Leading supplier ElectroMechanica (EM) has set a new benchmark in the automation industry by collaborating with Polytech Africa in establishing the first Mechatronics Academy to be accredited by the Manufacturing, Engineering and Related Services Sector Education and Training Authority (merSETA).
Mechatronics is a combination of mechanics and electronics, comprising a multi-disciplinary engineering field that is a key player in Industry 4.0, the current trend of automation and data exchange in manufacturing technologies. It encompasses cyber-physical systems, the Internet of things, cloud computing and cognitive computing. Industry 4.0 is commonly referred to as the Fourth Industrial Revolution.
Creating such a unique Mechatronics Academy has been the lifelong dream of Polytech Africa founding director Astrid Straussner, who has over 20 years’ experience in the education and engineering fields. Polytech Africa is a start-up business with Level 4 Broad-Based Black Economic Empowerment (B-BBEE) accreditation.
Straussner’s teaching bug bit when she assisted as a lecturer with evening classes after graduating in technical engineering at a Technical and Vocational Education and Training (TVET) college. After leaving her previous employer, she continued with automation courses and products at varying internationally-based corporates. She then approached EM to assist her in realising her dream of launching a Mechatronics Academy.
“I have always wanted a full-time Academy, ever since I began lecturing. Apart from being known as a trainer and a lecturer, I also have distinct project management and consultancy skills. However, I knew from the outset that I had to get both the private sector and the government on board.”
Polytech Africa Founding Director Astrid Straussner
Straussner continues to be a beacon of hope to all women in the engineering field, championing her cause at diverse platforms such as the Women in Engineering Conference, the IDC Skills Crisis Conference, and the Western Cape Province Workplace Integration for Engineering Lecturers.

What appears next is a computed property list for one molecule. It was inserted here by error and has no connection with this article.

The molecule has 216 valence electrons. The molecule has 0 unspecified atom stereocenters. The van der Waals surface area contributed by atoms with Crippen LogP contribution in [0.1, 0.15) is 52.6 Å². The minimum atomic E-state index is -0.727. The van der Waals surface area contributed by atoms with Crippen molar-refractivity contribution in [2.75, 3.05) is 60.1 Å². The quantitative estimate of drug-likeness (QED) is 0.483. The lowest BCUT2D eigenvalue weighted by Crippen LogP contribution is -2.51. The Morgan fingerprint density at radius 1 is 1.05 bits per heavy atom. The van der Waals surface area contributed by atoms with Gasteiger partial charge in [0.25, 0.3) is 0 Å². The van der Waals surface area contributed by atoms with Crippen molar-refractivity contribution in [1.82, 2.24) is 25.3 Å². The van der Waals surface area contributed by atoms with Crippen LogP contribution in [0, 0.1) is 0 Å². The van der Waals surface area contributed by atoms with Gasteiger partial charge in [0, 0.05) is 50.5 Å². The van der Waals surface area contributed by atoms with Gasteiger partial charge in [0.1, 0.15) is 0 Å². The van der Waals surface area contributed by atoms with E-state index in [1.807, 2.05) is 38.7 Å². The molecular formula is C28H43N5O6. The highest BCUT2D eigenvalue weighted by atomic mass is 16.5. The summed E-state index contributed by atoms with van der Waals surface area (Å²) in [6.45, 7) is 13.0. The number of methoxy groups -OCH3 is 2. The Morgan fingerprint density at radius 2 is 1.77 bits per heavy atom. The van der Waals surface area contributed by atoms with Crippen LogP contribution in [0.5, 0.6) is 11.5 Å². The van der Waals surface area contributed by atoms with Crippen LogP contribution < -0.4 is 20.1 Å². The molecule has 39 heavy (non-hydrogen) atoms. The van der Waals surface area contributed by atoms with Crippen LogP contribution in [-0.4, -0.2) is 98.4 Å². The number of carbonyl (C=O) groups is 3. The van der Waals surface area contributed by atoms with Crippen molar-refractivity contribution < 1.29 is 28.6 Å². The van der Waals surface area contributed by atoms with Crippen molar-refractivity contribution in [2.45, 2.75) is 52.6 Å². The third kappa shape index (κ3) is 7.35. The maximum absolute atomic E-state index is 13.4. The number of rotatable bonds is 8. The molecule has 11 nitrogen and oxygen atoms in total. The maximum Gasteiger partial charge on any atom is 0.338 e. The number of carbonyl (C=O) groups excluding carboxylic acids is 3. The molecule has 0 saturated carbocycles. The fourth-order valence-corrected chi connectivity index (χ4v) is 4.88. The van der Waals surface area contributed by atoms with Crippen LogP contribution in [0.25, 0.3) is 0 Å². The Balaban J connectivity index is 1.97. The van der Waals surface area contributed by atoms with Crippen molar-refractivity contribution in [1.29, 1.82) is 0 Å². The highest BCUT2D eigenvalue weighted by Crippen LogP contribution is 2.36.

The Mechatronics Academy will focus on the National Qualifications Framework (NQF) Level 2 learnership. This is based on essential aspects of precision mechanical engineering, electronics, and computer design systems used to control and automate mechanical products with electrical signals. Here EM plays a vital role, as its specialised products include the Delta industrial automation range.
Upon completion of the NQF Level 2 qualification, certificate holders will be able to gain entry to highly-skilled sectors such as mechanical and electrical engineering, pneumatics and hydraulics, robotics, Programmable Logic Controllers (PLCs), Computer Numeric Control (CNC), industrial Information Technology (IT), the automotive sector, and also precision welding.
“Educational institutions cannot be islands on their own, and require the cooperation of both the government and the private sector. Here is where EM’s active involvement is so crucial, as it is important that students are exposed to the latest products and developments, especially given the fact that Industry 4.0 and the Internet of Things are a reality in South Africa,” Straussner stresses.
She adds that the Mechatronics Academy will play a vital role in addressing the skills shortage in the automation industry, particularly in Africa. “While we have a good skills base in South Africa, the main problem is the pipeline of younger people entering the field. We definitely need to enhance the existing skills and develop new ones. This is important to ensure that we are able to cope with the skills requirements of Industry 4.0 throughout the continent.”
EM director Andrew Nobbs reveals that Straussner’s passion and commitment to technical education inspired the company to support the establishment of the Mechatronics Academy, which goes far beyond the definition of a traditional training facility. “We are upping the ante on the usual product training to offer a fully-accredited and recognised Academy that gives learners a skills-based education to prepare them for the workplace of the future,” Nobbs highlights.
“EM has in the recent past placed a much stronger focus on training and skills development of high-potential staff, in almost all aspects. Our customers and the industry will have access to employees who are workplace-ready through on-the-job skills development, with formal accreditation. The skills pool, in turn, will become deeper and more competitive – all of this while completing an important social responsibility to ensure the next generation is ready for the future,” Nobbs stresses.
The main driver for EM in launching the Mechatronics Academy is to consolidate its training offering into accredited, standardised courses that can be offered out of Polytech Africa. “This will ensure the best quality of training possible for our customers, so they are comfortable working with our automation equipment. In turn, it will allow our staff to focus on their core responsibilities,” Nobbs comments.
The initial student intake includes two of EM’s own employees. These consist of one who has been working for the company for two years, and one who is new to the company. They will attend classes while continuing to work at EM.
For more information, visit: http://www.em.co.za/